Hesse’s breakthrough novel was DEMIAN (1919). It was highly praised by Thomas Mann, who compared its importance to James Joyce‘s Ulysses and André Gide‘s The Counterfeiters. The novel attracted especially young veterans of the WW I, and reflected Hesse’s personal crisis and interest in Jungian psychoanalysis. Demian was first published under the name of its narrator, Emil Sinclair, but later Hesse admitted his authorship. In the Faustian tale the protagonist is torn between his orderly bourgeois existence and a chaotic world of sensuality. Hesse later admitted that Demian was a story of "individuation" in the Jungian manner. The author also praised unreservedly Jung’s study Psychological Types, but in 1921 he suddenly canceled his analysis with Jung and started to consider him merely one of Freud’s most gifted pupils.
Leaving his family in 1919, Hesse moved to Montagnola, in southern Switzerland. Siddharta was written during this period. It has been one of Hesse’s most widely read work. Its English translation in the 1950s became a spiritual guide to a number of American Beat poets. Hesse’s short marriage to Ruth Wenger, the daughter of the Swiss writer Lisa Wenger, was unhappy. He had met her in 1919 and wrote in 1922 the fairy tale PIKTOR’S VERWANDLUNGEN for Ruth. In the story a spirit, Piktor, becomes an old tree and finds his youth again from the love of a young girl. Hesse divorced from Maria Bernoulli, and married in 1924 Ruth Wenger, but the marriage ended after a few months. These years produced DER STEPPENWOLF (1927). Cardinal Joseph Ratzinger, who was elected Pope Benedict XVI, once said that Steppenwolf is among his favorite books because it "exposes the problem of modernity’s isolated and self-isolating man". The protagonist, Harry Haller, goes through his mid-life crisis and must chose between life of action and contemplation. His initials perhaps are not accidentally like the author’s. "The few capacities and pursuits in which I happened to be strong had occupied all my attention, and I had painted a picture of myself as a person who was in fact nothing more tan a most refined and educated specialist in poetry, music and philosophy; and as such I had lived, leaving all the rest of me to be a chaos of potentialities, instincts and impulses which I found an encumbrance and gave the label of Steppenwolf." Haller feels that he has two beings inside him, and faces his shadow self, named Hermine. This Doppelgänger figure introduces Harry to drinking, dancing, music, sex, and drugs. Finally his personality is disassembled and reassembled in the ‘Magic Theatre’ – For Madmen Only.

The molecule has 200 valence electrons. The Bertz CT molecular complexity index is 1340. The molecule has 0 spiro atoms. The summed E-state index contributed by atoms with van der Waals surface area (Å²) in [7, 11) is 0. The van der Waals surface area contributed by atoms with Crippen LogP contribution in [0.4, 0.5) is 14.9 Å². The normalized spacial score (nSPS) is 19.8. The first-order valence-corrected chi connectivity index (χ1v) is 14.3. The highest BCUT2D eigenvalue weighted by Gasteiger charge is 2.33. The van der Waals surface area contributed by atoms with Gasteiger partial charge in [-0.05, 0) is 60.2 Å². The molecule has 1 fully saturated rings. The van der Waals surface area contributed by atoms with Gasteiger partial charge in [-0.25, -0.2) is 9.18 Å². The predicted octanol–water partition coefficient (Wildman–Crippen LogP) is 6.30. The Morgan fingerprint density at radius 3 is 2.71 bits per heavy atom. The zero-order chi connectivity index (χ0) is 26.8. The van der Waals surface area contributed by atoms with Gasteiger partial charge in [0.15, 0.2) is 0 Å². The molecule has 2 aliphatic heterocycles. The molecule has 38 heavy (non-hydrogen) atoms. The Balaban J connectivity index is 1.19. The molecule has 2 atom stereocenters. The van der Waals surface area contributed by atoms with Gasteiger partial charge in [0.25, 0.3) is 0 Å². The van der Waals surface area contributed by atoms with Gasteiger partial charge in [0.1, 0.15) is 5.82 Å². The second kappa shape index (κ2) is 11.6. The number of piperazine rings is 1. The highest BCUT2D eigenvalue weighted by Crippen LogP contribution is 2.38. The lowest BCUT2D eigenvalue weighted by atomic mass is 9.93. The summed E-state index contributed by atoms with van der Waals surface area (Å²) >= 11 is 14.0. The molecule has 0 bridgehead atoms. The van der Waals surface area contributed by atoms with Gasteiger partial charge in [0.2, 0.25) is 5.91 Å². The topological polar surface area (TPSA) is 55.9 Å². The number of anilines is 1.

During the Weimar Republic (1919-1933) Hesse stayed aloof from politics. BETRACHTUNGEN (1928) and KRIEG UND FRIEDEN (1946) were collections of essays, which reflected his individualism and opposition to mass movements of the day. NARZISS UND GOLDMUND (1930, Narcissus and Goldmund) was a pseudomedieval tale about an abbot and his worldly pupil, both in search of the Great Mother.